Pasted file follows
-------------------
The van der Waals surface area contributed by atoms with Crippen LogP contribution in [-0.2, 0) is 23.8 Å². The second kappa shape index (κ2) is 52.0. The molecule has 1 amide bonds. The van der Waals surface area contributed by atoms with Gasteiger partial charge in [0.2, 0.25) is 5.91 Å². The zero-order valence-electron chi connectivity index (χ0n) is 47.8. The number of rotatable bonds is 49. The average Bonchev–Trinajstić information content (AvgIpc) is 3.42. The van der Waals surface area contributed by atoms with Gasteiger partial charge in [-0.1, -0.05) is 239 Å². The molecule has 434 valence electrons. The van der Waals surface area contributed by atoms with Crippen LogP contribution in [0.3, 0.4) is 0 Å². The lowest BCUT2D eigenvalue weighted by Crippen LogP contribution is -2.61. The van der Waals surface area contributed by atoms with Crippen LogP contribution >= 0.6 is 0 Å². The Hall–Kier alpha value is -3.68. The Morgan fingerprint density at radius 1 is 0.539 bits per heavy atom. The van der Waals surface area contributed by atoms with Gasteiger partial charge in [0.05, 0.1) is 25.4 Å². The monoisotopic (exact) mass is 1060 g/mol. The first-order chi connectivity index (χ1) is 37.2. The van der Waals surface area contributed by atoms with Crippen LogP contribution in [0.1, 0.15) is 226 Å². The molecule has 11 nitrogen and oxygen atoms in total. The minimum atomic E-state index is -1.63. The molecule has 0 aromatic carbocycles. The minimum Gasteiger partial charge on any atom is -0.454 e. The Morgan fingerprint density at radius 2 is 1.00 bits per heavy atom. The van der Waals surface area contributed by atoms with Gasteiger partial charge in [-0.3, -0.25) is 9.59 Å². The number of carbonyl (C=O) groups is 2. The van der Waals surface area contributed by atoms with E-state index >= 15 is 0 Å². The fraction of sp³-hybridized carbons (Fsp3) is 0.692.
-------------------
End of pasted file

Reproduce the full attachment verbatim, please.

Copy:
The van der Waals surface area contributed by atoms with Crippen LogP contribution in [-0.2, 0) is 23.8 Å². The second kappa shape index (κ2) is 52.0. The molecule has 1 amide bonds. The van der Waals surface area contributed by atoms with Gasteiger partial charge in [0.2, 0.25) is 5.91 Å². The zero-order valence-electron chi connectivity index (χ0n) is 47.8. The number of rotatable bonds is 49. The average Bonchev–Trinajstić information content (AvgIpc) is 3.42. The van der Waals surface area contributed by atoms with Gasteiger partial charge in [-0.1, -0.05) is 239 Å². The molecule has 434 valence electrons. The van der Waals surface area contributed by atoms with Crippen LogP contribution in [0.3, 0.4) is 0 Å². The lowest BCUT2D eigenvalue weighted by Crippen LogP contribution is -2.61. The van der Waals surface area contributed by atoms with Crippen LogP contribution >= 0.6 is 0 Å². The Hall–Kier alpha value is -3.68. The Morgan fingerprint density at radius 1 is 0.539 bits per heavy atom. The van der Waals surface area contributed by atoms with Gasteiger partial charge in [0.05, 0.1) is 25.4 Å². The monoisotopic (exact) mass is 1060 g/mol. The first-order chi connectivity index (χ1) is 37.2. The van der Waals surface area contributed by atoms with Crippen LogP contribution in [0.1, 0.15) is 226 Å². The molecule has 11 nitrogen and oxygen atoms in total. The minimum atomic E-state index is -1.63. The molecule has 0 aromatic carbocycles. The minimum Gasteiger partial charge on any atom is -0.454 e. The Morgan fingerprint density at radius 2 is 1.00 bits per heavy atom. The van der Waals surface area contributed by atoms with Gasteiger partial charge in [-0.3, -0.25) is 9.59 Å². The number of carbonyl (C=O) groups is 2. The van der Waals surface area contributed by atoms with E-state index >= 15 is 0 Å². The fraction of sp³-hybridized carbons (Fsp3) is 0.692.